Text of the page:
To make matters worse, for a number of months McMaster has become the subject of and the latest target of the leaks and a catalyst for a lot of the internal so-called infighting that have dogged the Trump administration, in the mainstream media – by staging leaks albeit false-narrative driven propaganda about the purported the chaos and disagreement between senior officials in the West Wing and other areas of the Executive staff. While President Trump has tried to put an end to disloyal White House staffers placing palace intrigue stories into the media, these episodes peaked last month with a war of words between chief strategist Stephen Bannon and senior adviser Jared Kushner that played out in the press. All were false and misleading and fake news oriented intent on giving the semblance of chaos in the White House.

Now, General McMaster, in recent weeks and months, a favorite of Washington’s GOP Establishment, the Clinton camp, and liberal Washington foreign policy establishment, finds himself in the crosshairs of White House officials loyal to the President as the administration mulls expanding the internal leaking across the Executive Branch the number one priority under new White House Chief of Staff General John Kelly, USMC (Retired). So the question that arises at this point is how this will play out for McMaster.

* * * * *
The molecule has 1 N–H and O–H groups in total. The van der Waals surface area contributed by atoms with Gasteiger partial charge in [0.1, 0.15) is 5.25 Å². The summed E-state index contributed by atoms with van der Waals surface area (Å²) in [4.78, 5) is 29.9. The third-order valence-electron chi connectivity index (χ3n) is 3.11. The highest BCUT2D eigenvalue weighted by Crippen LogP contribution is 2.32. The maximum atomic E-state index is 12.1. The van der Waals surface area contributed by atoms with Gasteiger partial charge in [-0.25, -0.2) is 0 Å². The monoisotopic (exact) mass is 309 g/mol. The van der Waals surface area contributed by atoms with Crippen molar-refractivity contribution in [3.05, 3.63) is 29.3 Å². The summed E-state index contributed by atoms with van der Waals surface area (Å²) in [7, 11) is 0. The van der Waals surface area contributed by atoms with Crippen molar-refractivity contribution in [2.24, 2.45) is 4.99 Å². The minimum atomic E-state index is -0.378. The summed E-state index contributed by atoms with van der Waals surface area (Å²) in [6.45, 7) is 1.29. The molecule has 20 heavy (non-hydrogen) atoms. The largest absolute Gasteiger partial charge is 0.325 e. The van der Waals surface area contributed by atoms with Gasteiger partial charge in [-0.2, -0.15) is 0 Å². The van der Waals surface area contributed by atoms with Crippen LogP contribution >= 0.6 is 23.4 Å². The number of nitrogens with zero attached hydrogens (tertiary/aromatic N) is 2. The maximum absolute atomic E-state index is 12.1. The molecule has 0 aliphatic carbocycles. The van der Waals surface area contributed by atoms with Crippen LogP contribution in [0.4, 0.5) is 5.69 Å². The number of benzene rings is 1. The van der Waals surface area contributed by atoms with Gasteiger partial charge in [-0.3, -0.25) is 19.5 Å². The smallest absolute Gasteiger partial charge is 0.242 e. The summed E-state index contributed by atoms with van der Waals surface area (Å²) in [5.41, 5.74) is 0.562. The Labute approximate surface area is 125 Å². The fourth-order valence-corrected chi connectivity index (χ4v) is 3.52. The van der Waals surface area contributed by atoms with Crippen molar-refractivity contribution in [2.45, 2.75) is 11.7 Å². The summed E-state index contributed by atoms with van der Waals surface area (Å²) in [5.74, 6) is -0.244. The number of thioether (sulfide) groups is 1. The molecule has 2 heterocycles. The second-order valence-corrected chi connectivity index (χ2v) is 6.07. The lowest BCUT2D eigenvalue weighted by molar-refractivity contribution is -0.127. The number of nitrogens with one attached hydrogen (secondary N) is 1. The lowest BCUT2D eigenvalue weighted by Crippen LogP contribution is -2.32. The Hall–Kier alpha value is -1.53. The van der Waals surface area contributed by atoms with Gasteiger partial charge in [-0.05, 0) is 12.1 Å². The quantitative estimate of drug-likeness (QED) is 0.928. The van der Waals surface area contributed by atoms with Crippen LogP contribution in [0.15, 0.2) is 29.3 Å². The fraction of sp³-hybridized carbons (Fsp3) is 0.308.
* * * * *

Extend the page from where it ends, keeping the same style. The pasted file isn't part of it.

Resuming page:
Most of this started according to those close to the White House who have described the latest scuffle as a power struggle between rival spheres of influence. The more liberal Foreign policy experts see the leaks as a reflection of a broader internal dispute over the appropriate level of U.S. involvement in the Middle East. Some claim that Trump’s strategic advisor Steve Bannon is supposedly at the center of it. This is primarily because Bannon is a core architect of ‘America First’ nationalistic unilateralism and has no interest in continuing the forever-wars that lack support among the base in the region.

Likewise Afghanistan is for the most part the last U.S. intervention that you would perhaps want your name attached to with regard to the long war policy. If Trump ends up going with the generals’ recommendation and increasing troops there, even though as of this week it seems there is movement to withdraw completely perhaps, the America First crowd will want to make sure McMaster takes the fall when it — inevitably, in their view — goes badly, as was the case in Iraq under Obama. Right now the Afghan War strategy is being labeled; “McMaster’s War.”